Tamoxifen may prevent photoreceptor death. Didn’t see that one coming did you?

The study rundown:
Researchers induced photoreceptor cell death by exposing mice to “light injury” which typically causes photoreceptor degeneration.  However, mice that were given tamoxifen had better photoreceptor function.

What is tamoxifen?
It’s a medication commonly used to treat breast cancer.  You learned about it in ocular disease because it can have ocular side effects like tamoxifen retinopathy.

How did it prevent photoreceptor cell death?
Tamoxifen inhibited microglia, the immune cells in the retina.  When retinal cells are injured, microglia can make it worse by producing inflammatory cytokines and contribute to photoreceptor demise.

What’s the catch?
The tamoxifen dose used in the mice was equivalent to eight times the FDA approved dose for breast cancer.  Researchers plan to investigate whether the protective effect still holds at lower doses.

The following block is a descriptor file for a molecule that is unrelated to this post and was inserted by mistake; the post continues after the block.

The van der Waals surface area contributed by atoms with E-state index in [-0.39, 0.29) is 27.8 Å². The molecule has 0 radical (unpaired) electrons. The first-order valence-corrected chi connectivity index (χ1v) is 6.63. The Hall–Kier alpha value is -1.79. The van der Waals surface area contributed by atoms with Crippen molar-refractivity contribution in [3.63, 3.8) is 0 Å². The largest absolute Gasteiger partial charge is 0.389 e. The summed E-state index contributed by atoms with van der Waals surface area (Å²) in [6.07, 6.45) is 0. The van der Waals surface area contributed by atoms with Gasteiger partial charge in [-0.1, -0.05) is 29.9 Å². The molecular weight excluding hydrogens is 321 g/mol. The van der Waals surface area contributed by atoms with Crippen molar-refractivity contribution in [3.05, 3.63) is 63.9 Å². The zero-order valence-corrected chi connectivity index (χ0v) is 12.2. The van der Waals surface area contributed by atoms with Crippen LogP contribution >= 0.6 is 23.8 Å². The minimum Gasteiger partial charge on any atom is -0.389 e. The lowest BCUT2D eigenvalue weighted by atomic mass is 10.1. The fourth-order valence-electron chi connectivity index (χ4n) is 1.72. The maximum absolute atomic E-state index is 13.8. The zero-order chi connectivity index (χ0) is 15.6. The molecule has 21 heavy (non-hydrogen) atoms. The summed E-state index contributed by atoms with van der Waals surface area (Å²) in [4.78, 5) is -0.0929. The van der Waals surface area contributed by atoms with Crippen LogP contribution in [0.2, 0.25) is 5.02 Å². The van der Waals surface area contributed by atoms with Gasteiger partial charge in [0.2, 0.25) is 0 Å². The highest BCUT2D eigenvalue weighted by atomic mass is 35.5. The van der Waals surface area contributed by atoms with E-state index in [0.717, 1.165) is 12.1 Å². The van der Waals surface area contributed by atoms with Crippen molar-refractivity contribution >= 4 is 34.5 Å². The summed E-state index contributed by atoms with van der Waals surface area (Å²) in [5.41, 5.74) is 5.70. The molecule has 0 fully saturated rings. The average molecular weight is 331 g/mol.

The take home: Tamoxifen could potentially be used to help AMD and RP patients and clinical studies may not be far off since tamoxifen is already FDA approved and has a good safety profile.

Jaclyn Garlich
Dr. Garlich graduated from the New England College of Optometry in 2010 and completed a residency in primary care and ocular disease at the St. Louis VA. In 2013, she developed an optometry clinical reference mobile app available in the iTunes store. In 2016, she founded 20/20 Glance, a weekly optometry newsletter that gives a rundown on clinically relevant optometry news in an easy to digest format.

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